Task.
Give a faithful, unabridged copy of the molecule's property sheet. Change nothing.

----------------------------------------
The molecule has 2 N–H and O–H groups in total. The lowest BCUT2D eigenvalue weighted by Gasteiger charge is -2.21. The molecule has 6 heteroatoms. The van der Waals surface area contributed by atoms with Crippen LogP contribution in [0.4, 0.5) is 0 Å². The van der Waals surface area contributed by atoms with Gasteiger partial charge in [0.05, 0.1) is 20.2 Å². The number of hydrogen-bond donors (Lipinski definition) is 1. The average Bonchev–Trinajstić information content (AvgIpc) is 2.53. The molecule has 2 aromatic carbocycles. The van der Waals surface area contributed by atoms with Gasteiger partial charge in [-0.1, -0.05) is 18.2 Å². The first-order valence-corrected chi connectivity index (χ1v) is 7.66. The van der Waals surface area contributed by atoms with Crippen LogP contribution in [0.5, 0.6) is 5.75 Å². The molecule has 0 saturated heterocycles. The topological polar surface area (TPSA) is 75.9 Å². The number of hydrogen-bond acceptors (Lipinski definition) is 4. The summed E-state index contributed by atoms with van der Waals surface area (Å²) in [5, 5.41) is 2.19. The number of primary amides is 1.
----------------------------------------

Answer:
The molecule has 2 N–H and O–H groups in total. The lowest BCUT2D eigenvalue weighted by Gasteiger charge is -2.21. The molecule has 6 heteroatoms. The van der Waals surface area contributed by atoms with Crippen LogP contribution in [0.4, 0.5) is 0 Å². The van der Waals surface area contributed by atoms with Gasteiger partial charge in [0.05, 0.1) is 20.2 Å². The number of hydrogen-bond donors (Lipinski definition) is 1. The average Bonchev–Trinajstić information content (AvgIpc) is 2.53. The molecule has 2 aromatic carbocycles. The van der Waals surface area contributed by atoms with Gasteiger partial charge in [-0.1, -0.05) is 18.2 Å². The first-order valence-corrected chi connectivity index (χ1v) is 7.66. The van der Waals surface area contributed by atoms with Crippen LogP contribution in [0.5, 0.6) is 5.75 Å². The molecule has 0 saturated heterocycles. The topological polar surface area (TPSA) is 75.9 Å². The number of hydrogen-bond acceptors (Lipinski definition) is 4. The summed E-state index contributed by atoms with van der Waals surface area (Å²) in [5, 5.41) is 2.19. The number of primary amides is 1.